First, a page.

Naftali Bennett is, among other government jobs, Minister of Religious services. But his deputy minister there, Rabbi Eli Ben-Dahan, is the de-facto minister. Both men will be the final decision makers, at least on paper, regarding the appointments.

But without the support of Shas, chances are limited for Rabbi Ariel’s appointment, which will require changing the law which at this point says one must be younger than 70 when taking the mantle of Chief Rabbi. While Likud-beitenu might be persuaded to support such “personalized legislation,” in exchange for another deal, making former Foreign Minister David Levi Israel’s next president (which Liberman is pushing—Levi’s daughter is an Israel Beitenu MK).

The main reason the age-changing personalized legislation is bound to die in the water has to do with the fact that Yair Lapid’s lieutenant, Education Minister Rabbi Shai Piron, supports Rabbi Stav, as do most of the faction members, and—most importantly—Lapid’s entire agenda abhors special deals that include personalized legislation and similar political tricks. And so, Yesh Atid will vote against the proposed legislation, should it come up, and their 19 votes together with the opposition votes will prevent the move.

A source close to Jewish Home told The Jewish Press that Naftali Bennett is waiting this one out, offering tacit support for Rabbi Ariel’s candidacy simply because he wouldn’t dare stand up to Rabbi Drukman and the Melamed faction inside his party. In the end, Bennett is hoping that the Rabbi Ariel proposal will collapse under its own weight, clearing the way for the appointment of the one man most secular and religious Israelis (who care) are hoping for – rabbi David Stav, the National Religious antidote to Haredi alienation.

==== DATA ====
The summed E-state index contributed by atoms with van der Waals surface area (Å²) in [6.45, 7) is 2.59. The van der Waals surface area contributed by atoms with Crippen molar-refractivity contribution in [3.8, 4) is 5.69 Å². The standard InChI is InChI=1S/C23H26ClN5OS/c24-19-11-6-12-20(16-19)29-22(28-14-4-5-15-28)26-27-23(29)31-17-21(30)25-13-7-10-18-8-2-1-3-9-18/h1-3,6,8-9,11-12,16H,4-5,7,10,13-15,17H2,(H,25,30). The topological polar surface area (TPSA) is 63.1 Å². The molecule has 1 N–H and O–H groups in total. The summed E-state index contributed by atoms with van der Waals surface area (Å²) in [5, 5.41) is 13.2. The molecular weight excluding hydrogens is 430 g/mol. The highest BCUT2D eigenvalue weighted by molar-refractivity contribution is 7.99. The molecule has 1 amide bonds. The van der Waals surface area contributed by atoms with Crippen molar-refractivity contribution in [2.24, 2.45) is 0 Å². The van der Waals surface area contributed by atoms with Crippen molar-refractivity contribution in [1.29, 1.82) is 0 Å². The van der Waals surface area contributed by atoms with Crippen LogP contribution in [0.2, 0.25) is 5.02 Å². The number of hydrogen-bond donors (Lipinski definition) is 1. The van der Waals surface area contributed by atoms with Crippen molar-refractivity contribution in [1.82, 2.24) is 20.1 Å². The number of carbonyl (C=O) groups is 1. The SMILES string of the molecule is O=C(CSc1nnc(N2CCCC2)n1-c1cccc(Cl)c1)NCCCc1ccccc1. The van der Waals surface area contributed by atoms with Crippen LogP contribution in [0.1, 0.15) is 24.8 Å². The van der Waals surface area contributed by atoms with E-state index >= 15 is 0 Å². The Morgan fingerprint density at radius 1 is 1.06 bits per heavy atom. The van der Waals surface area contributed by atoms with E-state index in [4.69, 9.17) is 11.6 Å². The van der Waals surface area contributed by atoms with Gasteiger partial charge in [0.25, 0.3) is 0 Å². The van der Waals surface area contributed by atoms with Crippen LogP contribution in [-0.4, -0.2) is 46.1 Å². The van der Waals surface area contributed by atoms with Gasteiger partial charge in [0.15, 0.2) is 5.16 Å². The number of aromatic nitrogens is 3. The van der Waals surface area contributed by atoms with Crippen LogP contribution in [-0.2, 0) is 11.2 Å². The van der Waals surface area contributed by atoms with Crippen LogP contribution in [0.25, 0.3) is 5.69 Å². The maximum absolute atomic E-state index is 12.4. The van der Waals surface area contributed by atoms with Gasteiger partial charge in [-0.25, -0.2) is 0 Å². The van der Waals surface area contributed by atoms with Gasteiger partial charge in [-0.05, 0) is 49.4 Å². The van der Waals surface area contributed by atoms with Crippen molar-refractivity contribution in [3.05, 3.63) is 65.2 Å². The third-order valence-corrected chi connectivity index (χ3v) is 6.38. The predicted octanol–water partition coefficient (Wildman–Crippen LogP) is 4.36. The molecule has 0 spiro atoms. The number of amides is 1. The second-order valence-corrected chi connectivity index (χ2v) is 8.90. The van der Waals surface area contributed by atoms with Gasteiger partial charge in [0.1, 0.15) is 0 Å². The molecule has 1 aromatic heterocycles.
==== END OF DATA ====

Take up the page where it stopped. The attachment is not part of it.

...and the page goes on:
National Religious Rabbis Support Outsider for Chief Rabbi

Monday, December 17th, 2012

In the past, Rabbi David Stav, chairman of the Tzohar rabbinic organization and rabbi of the town of Shoham, has announced a number of times that he was considering throwing his hat in the ring, so to speak, for the position of Israel’s chief rabbi. recently, according to the Srugim website, Rabbi Stav has received support from senior National religious rabbis who pointed out that his Torah knowledge, personality and achievements, have led them to recommend him for this high post.